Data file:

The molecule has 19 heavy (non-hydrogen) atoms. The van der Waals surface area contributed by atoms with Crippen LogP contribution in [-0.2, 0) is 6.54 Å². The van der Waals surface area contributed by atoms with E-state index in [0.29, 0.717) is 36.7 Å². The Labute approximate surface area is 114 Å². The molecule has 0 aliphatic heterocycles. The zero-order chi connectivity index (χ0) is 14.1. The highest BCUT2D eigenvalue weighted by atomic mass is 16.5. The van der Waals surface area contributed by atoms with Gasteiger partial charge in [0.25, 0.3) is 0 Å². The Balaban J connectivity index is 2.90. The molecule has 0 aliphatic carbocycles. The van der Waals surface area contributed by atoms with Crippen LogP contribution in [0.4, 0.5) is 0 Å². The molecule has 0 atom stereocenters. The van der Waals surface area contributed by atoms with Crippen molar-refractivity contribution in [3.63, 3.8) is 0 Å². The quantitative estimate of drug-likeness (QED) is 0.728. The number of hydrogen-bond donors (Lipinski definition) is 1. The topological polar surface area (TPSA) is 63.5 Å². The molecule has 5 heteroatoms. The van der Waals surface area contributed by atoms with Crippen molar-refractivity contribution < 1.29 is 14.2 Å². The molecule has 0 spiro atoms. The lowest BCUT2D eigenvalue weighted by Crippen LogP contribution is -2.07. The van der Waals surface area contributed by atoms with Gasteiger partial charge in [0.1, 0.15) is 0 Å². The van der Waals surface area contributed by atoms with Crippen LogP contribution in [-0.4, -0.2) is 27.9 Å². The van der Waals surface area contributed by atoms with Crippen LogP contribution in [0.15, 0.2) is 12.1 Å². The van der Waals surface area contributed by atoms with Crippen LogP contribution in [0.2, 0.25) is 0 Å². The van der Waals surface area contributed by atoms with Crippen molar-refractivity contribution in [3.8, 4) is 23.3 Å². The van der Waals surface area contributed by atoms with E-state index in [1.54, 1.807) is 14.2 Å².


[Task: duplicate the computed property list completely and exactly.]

The molecule has 19 heavy (non-hydrogen) atoms. The van der Waals surface area contributed by atoms with Crippen LogP contribution in [-0.2, 0) is 6.54 Å². The van der Waals surface area contributed by atoms with E-state index in [0.29, 0.717) is 36.7 Å². The Labute approximate surface area is 114 Å². The molecule has 0 aliphatic heterocycles. The zero-order chi connectivity index (χ0) is 14.1. The highest BCUT2D eigenvalue weighted by atomic mass is 16.5. The van der Waals surface area contributed by atoms with Gasteiger partial charge in [0.25, 0.3) is 0 Å². The Balaban J connectivity index is 2.90. The molecule has 0 aliphatic carbocycles. The van der Waals surface area contributed by atoms with Crippen LogP contribution in [0.4, 0.5) is 0 Å². The molecule has 0 atom stereocenters. The van der Waals surface area contributed by atoms with Crippen molar-refractivity contribution in [3.63, 3.8) is 0 Å². The quantitative estimate of drug-likeness (QED) is 0.728. The number of hydrogen-bond donors (Lipinski definition) is 1. The topological polar surface area (TPSA) is 63.5 Å². The molecule has 5 heteroatoms. The van der Waals surface area contributed by atoms with Crippen molar-refractivity contribution < 1.29 is 14.2 Å². The molecule has 0 spiro atoms. The lowest BCUT2D eigenvalue weighted by Crippen LogP contribution is -2.07. The van der Waals surface area contributed by atoms with Gasteiger partial charge in [0.1, 0.15) is 0 Å². The van der Waals surface area contributed by atoms with Crippen LogP contribution in [-0.4, -0.2) is 27.9 Å². The van der Waals surface area contributed by atoms with Crippen LogP contribution in [0.15, 0.2) is 12.1 Å². The van der Waals surface area contributed by atoms with Crippen LogP contribution in [0.2, 0.25) is 0 Å². The van der Waals surface area contributed by atoms with Crippen molar-refractivity contribution in [3.8, 4) is 23.3 Å². The van der Waals surface area contributed by atoms with E-state index in [1.54, 1.807) is 14.2 Å².